The beginnings of nationalism emerged during this ‘provincial’ period, but only among tiny communities who had sought shelter from the Caudillo’s paternal hand in Cameroun and Gabon. The Movimiento Nacional de Liberación de Guinea (MONALIGE) and the Idea Popular de Guinea Ecuatorial were founded (IPGE). Their pressures were light, but not throughout West Africa as a whole. The region was granted some autonomy and administrative advancement by a “moderate” organization, the Movimiento de Unión Nacional de la Guinea Ecuatorial, after a resolution on August 9, 1963, was ratified by a referendum on December 15, 1963. (MUNGE). This proved to be a weak weapon, and Madrid succumbed to the currents of nationalism in the face of mounting UN demand for reform.

Independence (1968)

On October 12, 1968, the area was granted independence, and Francisco Macas Nguema was chosen president of the Republic of Equatorial Guinea.

Macias Nguema established a single-party state in July 1970 and became president for life in 1972. He severed relations with Spain and the Western world. Despite his criticism of Marxism as “neo-colonialist,” Equatorial Guinea maintained close ties with communist nations such as China, Cuba, and the Soviet Union. With the Soviet Union, he negotiated a preferential trade deal and a shipping contract. Equatorial Guinea was also given loans by the Soviets.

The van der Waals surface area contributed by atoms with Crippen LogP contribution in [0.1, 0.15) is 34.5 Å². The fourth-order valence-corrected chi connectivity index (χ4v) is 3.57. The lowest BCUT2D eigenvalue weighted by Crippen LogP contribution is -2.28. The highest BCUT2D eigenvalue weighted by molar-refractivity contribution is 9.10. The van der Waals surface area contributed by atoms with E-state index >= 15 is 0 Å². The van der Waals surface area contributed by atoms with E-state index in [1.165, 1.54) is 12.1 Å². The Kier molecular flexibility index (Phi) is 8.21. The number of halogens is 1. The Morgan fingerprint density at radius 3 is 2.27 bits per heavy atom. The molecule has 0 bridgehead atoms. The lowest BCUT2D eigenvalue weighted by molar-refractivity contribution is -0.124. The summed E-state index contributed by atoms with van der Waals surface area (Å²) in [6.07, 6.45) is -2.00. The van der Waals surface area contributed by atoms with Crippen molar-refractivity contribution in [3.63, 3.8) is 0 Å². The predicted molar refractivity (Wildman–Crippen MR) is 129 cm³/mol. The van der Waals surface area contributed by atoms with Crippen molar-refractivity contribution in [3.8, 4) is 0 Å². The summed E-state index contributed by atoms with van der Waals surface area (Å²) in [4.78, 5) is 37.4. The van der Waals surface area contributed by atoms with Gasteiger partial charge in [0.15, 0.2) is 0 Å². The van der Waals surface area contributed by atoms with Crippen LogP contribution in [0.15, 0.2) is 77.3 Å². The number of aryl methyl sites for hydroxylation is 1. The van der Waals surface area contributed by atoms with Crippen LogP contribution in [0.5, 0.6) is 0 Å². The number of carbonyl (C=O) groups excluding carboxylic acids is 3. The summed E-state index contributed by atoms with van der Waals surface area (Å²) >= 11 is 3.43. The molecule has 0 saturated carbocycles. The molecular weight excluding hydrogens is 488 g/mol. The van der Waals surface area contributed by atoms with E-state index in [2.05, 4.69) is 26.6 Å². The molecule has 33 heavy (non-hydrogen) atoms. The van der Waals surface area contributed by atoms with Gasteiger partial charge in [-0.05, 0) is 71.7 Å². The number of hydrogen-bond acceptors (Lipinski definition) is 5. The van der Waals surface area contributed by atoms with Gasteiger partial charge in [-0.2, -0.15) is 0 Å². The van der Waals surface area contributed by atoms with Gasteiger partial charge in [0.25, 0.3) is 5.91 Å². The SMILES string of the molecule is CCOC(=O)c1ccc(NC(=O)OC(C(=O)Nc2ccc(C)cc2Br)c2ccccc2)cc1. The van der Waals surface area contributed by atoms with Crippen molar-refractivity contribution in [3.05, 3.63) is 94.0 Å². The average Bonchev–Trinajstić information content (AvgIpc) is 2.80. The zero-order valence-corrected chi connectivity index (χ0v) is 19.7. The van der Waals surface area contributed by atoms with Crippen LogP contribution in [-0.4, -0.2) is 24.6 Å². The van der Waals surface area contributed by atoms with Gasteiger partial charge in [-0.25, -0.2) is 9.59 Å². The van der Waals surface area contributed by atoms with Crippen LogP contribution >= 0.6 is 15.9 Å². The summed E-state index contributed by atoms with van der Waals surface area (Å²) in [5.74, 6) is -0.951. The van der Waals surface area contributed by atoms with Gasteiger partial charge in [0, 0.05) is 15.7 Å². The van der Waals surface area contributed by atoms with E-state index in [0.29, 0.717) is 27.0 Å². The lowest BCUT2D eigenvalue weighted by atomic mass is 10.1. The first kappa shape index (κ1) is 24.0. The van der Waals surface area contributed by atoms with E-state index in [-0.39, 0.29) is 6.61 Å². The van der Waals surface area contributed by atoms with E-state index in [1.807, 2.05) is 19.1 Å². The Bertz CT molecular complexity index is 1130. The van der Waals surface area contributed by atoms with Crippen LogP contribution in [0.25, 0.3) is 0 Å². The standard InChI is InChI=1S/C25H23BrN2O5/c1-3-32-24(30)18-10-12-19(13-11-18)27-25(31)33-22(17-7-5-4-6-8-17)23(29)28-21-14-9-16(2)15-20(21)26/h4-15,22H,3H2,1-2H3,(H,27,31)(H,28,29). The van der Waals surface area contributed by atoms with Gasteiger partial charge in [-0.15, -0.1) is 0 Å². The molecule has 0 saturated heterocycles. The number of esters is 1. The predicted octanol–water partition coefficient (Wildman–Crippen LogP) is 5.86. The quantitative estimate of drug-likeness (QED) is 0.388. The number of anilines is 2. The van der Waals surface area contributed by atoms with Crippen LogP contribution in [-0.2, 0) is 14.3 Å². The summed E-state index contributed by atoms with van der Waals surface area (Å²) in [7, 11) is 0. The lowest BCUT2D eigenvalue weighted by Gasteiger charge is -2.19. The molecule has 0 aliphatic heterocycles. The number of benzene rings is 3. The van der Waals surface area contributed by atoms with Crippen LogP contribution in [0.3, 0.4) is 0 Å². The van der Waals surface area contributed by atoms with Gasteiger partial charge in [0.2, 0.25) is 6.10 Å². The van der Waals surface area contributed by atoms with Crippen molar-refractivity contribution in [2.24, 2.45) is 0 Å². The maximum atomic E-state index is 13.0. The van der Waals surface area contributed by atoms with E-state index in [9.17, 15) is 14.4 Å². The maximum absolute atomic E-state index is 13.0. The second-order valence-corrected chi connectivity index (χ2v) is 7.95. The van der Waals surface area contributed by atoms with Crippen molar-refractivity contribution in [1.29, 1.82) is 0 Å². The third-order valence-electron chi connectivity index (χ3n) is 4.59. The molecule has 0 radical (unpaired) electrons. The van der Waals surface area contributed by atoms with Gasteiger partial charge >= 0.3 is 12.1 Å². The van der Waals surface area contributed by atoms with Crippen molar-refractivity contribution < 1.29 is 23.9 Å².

The Soviets were given permission to construct a pilot project for fisheries development and a naval station at Luba under the terms of the shipping agreement. In exchange, the USSR agreed to provide fish to Equatorial Guinea. China and Cuba have provided Equatorial Guinea with various kinds of financial, military, and technological support, allowing them to exert influence in the country. Despite Macias Nguema’s shady past, the USSR acquired an edge in the Angola War by having access to Luba base and, subsequently, Malabo International Airport.